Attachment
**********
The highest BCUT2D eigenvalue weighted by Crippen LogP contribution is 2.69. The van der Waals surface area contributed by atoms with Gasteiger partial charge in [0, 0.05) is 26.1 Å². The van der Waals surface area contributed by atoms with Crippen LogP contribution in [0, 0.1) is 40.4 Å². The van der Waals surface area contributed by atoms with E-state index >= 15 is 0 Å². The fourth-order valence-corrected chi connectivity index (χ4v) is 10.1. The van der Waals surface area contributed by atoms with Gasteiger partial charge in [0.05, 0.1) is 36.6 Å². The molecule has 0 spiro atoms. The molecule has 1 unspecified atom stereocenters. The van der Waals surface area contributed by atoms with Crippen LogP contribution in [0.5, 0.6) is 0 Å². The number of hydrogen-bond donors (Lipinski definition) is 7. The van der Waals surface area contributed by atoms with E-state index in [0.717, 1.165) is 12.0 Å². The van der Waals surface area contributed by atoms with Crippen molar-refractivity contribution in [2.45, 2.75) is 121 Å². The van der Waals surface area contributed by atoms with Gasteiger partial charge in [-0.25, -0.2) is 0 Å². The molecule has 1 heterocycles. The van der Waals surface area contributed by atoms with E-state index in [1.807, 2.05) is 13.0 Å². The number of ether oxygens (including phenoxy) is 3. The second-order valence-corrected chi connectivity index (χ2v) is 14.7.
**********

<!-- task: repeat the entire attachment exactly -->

The highest BCUT2D eigenvalue weighted by Crippen LogP contribution is 2.69. The van der Waals surface area contributed by atoms with Gasteiger partial charge in [0, 0.05) is 26.1 Å². The van der Waals surface area contributed by atoms with Crippen LogP contribution in [0, 0.1) is 40.4 Å². The van der Waals surface area contributed by atoms with E-state index >= 15 is 0 Å². The fourth-order valence-corrected chi connectivity index (χ4v) is 10.1. The van der Waals surface area contributed by atoms with Gasteiger partial charge in [0.05, 0.1) is 36.6 Å². The molecule has 0 spiro atoms. The molecule has 1 unspecified atom stereocenters. The van der Waals surface area contributed by atoms with Crippen LogP contribution in [0.5, 0.6) is 0 Å². The number of hydrogen-bond donors (Lipinski definition) is 7. The van der Waals surface area contributed by atoms with E-state index in [0.717, 1.165) is 12.0 Å². The van der Waals surface area contributed by atoms with Crippen molar-refractivity contribution in [2.45, 2.75) is 121 Å². The van der Waals surface area contributed by atoms with Gasteiger partial charge in [-0.25, -0.2) is 0 Å². The molecule has 1 heterocycles. The van der Waals surface area contributed by atoms with E-state index in [1.807, 2.05) is 13.0 Å². The number of ether oxygens (including phenoxy) is 3. The second-order valence-corrected chi connectivity index (χ2v) is 14.7.